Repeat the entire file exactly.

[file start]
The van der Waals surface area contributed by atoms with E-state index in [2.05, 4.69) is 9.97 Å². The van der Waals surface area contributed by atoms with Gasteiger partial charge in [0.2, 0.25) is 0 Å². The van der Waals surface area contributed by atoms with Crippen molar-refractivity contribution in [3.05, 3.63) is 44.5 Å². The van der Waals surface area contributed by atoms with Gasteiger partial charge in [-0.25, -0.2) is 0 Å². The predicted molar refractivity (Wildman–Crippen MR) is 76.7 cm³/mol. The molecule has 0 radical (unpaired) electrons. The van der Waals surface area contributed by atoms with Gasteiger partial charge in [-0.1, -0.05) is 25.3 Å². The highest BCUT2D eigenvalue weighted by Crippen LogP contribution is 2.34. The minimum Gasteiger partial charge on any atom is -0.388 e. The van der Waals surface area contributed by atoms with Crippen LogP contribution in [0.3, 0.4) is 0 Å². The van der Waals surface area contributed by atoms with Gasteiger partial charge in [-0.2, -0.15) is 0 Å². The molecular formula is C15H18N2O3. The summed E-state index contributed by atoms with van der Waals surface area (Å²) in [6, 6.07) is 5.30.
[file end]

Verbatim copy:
The van der Waals surface area contributed by atoms with E-state index in [2.05, 4.69) is 9.97 Å². The van der Waals surface area contributed by atoms with Gasteiger partial charge in [0.2, 0.25) is 0 Å². The van der Waals surface area contributed by atoms with Crippen molar-refractivity contribution in [3.05, 3.63) is 44.5 Å². The van der Waals surface area contributed by atoms with Gasteiger partial charge in [-0.25, -0.2) is 0 Å². The predicted molar refractivity (Wildman–Crippen MR) is 76.7 cm³/mol. The molecule has 0 radical (unpaired) electrons. The van der Waals surface area contributed by atoms with Gasteiger partial charge in [-0.1, -0.05) is 25.3 Å². The highest BCUT2D eigenvalue weighted by Crippen LogP contribution is 2.34. The minimum Gasteiger partial charge on any atom is -0.388 e. The van der Waals surface area contributed by atoms with Crippen LogP contribution in [0.3, 0.4) is 0 Å². The van der Waals surface area contributed by atoms with Gasteiger partial charge in [-0.2, -0.15) is 0 Å². The molecular formula is C15H18N2O3. The summed E-state index contributed by atoms with van der Waals surface area (Å²) in [6, 6.07) is 5.30.